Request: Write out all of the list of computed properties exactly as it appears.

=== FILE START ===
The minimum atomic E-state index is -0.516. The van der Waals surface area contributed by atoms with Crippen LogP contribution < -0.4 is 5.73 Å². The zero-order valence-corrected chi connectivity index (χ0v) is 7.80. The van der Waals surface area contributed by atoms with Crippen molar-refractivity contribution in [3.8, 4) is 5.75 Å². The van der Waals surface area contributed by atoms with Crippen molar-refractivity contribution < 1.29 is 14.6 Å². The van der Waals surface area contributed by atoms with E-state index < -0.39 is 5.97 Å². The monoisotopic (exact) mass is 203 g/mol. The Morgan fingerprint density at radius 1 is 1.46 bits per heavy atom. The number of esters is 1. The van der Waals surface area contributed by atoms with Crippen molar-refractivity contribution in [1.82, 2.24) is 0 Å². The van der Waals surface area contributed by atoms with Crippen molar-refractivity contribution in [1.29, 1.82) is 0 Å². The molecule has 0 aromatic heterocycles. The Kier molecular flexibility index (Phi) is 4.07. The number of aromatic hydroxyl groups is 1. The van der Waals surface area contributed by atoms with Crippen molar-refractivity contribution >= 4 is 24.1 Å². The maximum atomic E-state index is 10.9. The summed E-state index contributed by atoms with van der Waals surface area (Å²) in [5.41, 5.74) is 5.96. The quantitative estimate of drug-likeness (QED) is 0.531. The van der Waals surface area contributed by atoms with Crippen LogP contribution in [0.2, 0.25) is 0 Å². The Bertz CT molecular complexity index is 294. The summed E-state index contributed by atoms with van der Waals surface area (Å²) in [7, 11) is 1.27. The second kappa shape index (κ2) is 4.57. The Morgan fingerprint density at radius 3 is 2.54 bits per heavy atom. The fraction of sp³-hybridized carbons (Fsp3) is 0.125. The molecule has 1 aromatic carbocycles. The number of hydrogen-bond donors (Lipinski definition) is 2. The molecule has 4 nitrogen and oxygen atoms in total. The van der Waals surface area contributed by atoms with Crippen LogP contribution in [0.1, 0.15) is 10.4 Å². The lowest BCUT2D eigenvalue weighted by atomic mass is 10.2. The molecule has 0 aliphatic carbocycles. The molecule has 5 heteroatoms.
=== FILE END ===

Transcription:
The minimum atomic E-state index is -0.516. The van der Waals surface area contributed by atoms with Crippen LogP contribution < -0.4 is 5.73 Å². The zero-order valence-corrected chi connectivity index (χ0v) is 7.80. The van der Waals surface area contributed by atoms with Crippen molar-refractivity contribution in [3.8, 4) is 5.75 Å². The van der Waals surface area contributed by atoms with Crippen molar-refractivity contribution < 1.29 is 14.6 Å². The van der Waals surface area contributed by atoms with E-state index < -0.39 is 5.97 Å². The monoisotopic (exact) mass is 203 g/mol. The Morgan fingerprint density at radius 1 is 1.46 bits per heavy atom. The number of esters is 1. The van der Waals surface area contributed by atoms with Crippen molar-refractivity contribution in [1.82, 2.24) is 0 Å². The van der Waals surface area contributed by atoms with Crippen molar-refractivity contribution in [1.29, 1.82) is 0 Å². The molecule has 0 aromatic heterocycles. The Kier molecular flexibility index (Phi) is 4.07. The number of aromatic hydroxyl groups is 1. The van der Waals surface area contributed by atoms with Crippen molar-refractivity contribution >= 4 is 24.1 Å². The maximum atomic E-state index is 10.9. The summed E-state index contributed by atoms with van der Waals surface area (Å²) in [5.41, 5.74) is 5.96. The quantitative estimate of drug-likeness (QED) is 0.531. The van der Waals surface area contributed by atoms with Crippen LogP contribution in [0.2, 0.25) is 0 Å². The Bertz CT molecular complexity index is 294. The summed E-state index contributed by atoms with van der Waals surface area (Å²) in [7, 11) is 1.27. The second kappa shape index (κ2) is 4.57. The Morgan fingerprint density at radius 3 is 2.54 bits per heavy atom. The fraction of sp³-hybridized carbons (Fsp3) is 0.125. The molecule has 1 aromatic carbocycles. The number of hydrogen-bond donors (Lipinski definition) is 2. The molecule has 4 nitrogen and oxygen atoms in total. The van der Waals surface area contributed by atoms with Crippen LogP contribution in [0.1, 0.15) is 10.4 Å². The lowest BCUT2D eigenvalue weighted by atomic mass is 10.2. The molecule has 0 aliphatic carbocycles. The molecule has 5 heteroatoms.